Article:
Well yes, I study Film and Television production. To some this might suggest that I get to spend all of my time on Netflix and living my best life. While in some cases this is true, there is a lot more that takes place on Campus East, where I find myself most of the time.
First of all the lectures, screenings and seminars, or together – the contact hours. In the first term, we don’t get more than four hours per day, therefore it is a relatively light schedule and you get a lot of free time to fill with whatever projects you come up with.
For me, the day usually starts at 8am. If I have a 9.30am lecture (the earliest on the timetable) I would have breakfast until 9am. (Yes, I do like to start my morning calmly by taking 1 hour to enjoy breakfast or catch up on reading or homework). Then around 9ish, I would head to TFTI or Pizza building which can both be found on Campus East.
As I am living in Halifax college it takes me about 20 minutes to get there. I am also always late so a little run to TFTI second floor’s Holbeck Cinema is included. (If you are late, always choose the top floor entrance!). Here we usually have a 1-hour lecture, followed by a 2-hour screening of a film/tv show related to the lecture and seminar we have later that week.
The people and the place
Second of all, lecturers and overall atmosphere. For me, it is very important that my study place and people around me are open to new ideas and creations. I guess that’s what a creative course is all about. So, on the first day when our programme leader introduced herself and the rest of the staff by talking about llamas, it felt right – ideas started to flow again. When you are overwhelmed by all the things you need to do prior getting into uni, creative block becomes very real. It was really nice to come to an environment where it streams back in.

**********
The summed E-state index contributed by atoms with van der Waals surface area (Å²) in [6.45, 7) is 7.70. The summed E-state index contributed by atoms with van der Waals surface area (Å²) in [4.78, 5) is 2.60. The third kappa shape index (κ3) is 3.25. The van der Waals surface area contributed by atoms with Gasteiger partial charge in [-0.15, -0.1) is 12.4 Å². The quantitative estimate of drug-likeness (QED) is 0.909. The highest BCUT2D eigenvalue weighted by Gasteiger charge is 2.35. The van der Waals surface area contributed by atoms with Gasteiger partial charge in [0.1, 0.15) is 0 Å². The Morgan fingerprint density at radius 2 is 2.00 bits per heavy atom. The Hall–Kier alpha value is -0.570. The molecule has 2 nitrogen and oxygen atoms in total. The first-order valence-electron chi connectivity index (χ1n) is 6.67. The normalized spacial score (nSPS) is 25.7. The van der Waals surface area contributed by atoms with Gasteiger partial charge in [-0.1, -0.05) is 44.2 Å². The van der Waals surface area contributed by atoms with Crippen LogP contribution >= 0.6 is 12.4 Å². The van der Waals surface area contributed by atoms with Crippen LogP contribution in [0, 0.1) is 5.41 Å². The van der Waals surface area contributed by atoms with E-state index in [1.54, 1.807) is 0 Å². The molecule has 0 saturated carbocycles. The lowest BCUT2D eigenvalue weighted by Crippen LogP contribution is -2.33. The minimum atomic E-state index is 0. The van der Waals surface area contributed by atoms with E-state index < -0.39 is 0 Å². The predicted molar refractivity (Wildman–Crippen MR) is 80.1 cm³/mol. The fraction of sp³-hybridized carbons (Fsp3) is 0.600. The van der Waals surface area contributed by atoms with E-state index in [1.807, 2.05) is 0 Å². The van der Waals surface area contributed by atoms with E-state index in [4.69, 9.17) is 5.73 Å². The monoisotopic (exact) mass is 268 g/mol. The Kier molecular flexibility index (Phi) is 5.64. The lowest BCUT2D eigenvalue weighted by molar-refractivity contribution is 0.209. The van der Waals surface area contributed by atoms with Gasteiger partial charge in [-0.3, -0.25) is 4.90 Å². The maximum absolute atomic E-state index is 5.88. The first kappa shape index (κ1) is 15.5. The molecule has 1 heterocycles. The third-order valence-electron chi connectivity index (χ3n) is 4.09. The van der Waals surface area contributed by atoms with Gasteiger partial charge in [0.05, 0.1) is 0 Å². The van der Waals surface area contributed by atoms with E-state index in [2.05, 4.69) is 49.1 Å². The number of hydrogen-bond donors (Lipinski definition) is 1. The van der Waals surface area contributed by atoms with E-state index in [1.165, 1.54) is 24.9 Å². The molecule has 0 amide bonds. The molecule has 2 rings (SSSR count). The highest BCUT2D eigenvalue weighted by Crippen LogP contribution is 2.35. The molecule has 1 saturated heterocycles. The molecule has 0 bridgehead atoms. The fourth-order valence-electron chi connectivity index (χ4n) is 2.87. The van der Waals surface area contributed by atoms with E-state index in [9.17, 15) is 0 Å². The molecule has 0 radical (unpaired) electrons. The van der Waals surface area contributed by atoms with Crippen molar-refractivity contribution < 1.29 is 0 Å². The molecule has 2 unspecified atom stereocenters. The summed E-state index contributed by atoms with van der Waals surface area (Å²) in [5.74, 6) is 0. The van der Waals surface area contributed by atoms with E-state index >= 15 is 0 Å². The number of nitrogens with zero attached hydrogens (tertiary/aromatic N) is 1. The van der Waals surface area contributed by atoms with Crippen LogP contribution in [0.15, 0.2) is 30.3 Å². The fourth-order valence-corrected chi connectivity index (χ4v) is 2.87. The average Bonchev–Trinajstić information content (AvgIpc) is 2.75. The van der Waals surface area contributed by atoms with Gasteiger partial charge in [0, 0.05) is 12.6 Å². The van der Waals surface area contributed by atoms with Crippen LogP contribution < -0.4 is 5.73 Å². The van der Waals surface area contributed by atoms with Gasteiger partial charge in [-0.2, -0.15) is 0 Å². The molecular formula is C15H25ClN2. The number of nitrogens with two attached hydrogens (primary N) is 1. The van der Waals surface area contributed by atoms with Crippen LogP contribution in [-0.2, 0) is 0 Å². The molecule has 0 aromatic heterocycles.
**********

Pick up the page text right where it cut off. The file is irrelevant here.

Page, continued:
But, so you don’t think that it’s just my first impression excitement, I will add that every day walking to or from lectures together with my coursemates, we almost always discuss new projects, ideas or just have a little philosophy break. Moreover, if some of these ideas form into actual projects, lectures and seminar leaders are very willing to help.
How I do it
Lastly, everything in between and individual studying. Studying a creative course might seem like an easy route to pursue. Having just 4 contact hours per day seems lemon-squeezy. However, that’s just a great illusion. The truth is if you are only going to do the stuff that’s in your curriculum you might as well skip uni altogether. The most experience I get is from everything that I do in between lectures.
After sitting through my lecture and screening, I usually would go home to have a short lunch break. Then I head to YSTV (York Student Television) or the library or masterclasses or meetings. I cannot stress enough how important it is to do other things on the side. Speaking with 2nd and 3rd years they also agree. Having other projects related to your course is the best way to learn a lot of skills that uni doesn’t have time to teach. For example, we just finished the world’s first live-interactive drama, which was the best project that I have worked on whilst being in uni and maybe ever.
Working with creative people
Anyhow, I wouldn’t be a film student if my day or week or this article wouldn’t end where it started – Netflix. Aside from lectures, seminars and projects – yes – Netflix or DVDs rented from the library is obviously included. Sometimes, you get together with your housemates and introduce them to the great laugh that Wild Tales (Relatos Salvajes 2014) provides. Or most of the time, you look back at whatever you watched on screenings to know what to talk about in seminars.
This is also an analogy to life of filmmaker (or probably anyone somehow creative). At times you will be surrounded with like-minded people bursting out with new concepts and thoughts. Although, a lot of times you will find yourself alone in your room/studio trying to figure out why and how?
The fun part – sometimes you do!
Leave a Reply